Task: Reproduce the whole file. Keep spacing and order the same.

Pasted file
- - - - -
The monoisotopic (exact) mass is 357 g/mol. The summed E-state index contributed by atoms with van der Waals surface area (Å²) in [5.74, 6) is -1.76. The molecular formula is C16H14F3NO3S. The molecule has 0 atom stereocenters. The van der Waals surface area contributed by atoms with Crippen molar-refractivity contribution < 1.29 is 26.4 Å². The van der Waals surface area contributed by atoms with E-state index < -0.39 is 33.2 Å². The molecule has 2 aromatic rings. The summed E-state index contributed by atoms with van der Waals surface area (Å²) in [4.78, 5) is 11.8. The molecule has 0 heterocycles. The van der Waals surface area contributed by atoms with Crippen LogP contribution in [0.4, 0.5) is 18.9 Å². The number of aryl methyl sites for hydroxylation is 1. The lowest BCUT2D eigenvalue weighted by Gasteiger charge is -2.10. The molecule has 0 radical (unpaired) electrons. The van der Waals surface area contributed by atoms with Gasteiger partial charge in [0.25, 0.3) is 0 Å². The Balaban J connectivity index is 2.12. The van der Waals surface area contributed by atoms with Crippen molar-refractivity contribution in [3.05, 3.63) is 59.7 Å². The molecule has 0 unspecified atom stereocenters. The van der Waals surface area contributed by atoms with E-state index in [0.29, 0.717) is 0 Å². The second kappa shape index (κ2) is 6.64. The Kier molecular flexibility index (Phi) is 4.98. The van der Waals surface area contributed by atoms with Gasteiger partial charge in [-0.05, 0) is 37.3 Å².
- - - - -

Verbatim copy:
The monoisotopic (exact) mass is 357 g/mol. The summed E-state index contributed by atoms with van der Waals surface area (Å²) in [5.74, 6) is -1.76. The molecular formula is C16H14F3NO3S. The molecule has 0 atom stereocenters. The van der Waals surface area contributed by atoms with Crippen molar-refractivity contribution < 1.29 is 26.4 Å². The van der Waals surface area contributed by atoms with E-state index < -0.39 is 33.2 Å². The molecule has 2 aromatic rings. The summed E-state index contributed by atoms with van der Waals surface area (Å²) in [4.78, 5) is 11.8. The molecule has 0 heterocycles. The van der Waals surface area contributed by atoms with Crippen LogP contribution in [0.4, 0.5) is 18.9 Å². The number of aryl methyl sites for hydroxylation is 1. The lowest BCUT2D eigenvalue weighted by Gasteiger charge is -2.10. The molecule has 0 radical (unpaired) electrons. The van der Waals surface area contributed by atoms with Gasteiger partial charge in [0.25, 0.3) is 0 Å². The Balaban J connectivity index is 2.12. The van der Waals surface area contributed by atoms with Crippen molar-refractivity contribution in [3.05, 3.63) is 59.7 Å². The molecule has 0 unspecified atom stereocenters. The van der Waals surface area contributed by atoms with E-state index in [0.29, 0.717) is 0 Å². The second kappa shape index (κ2) is 6.64. The Kier molecular flexibility index (Phi) is 4.98. The van der Waals surface area contributed by atoms with Gasteiger partial charge in [-0.05, 0) is 37.3 Å².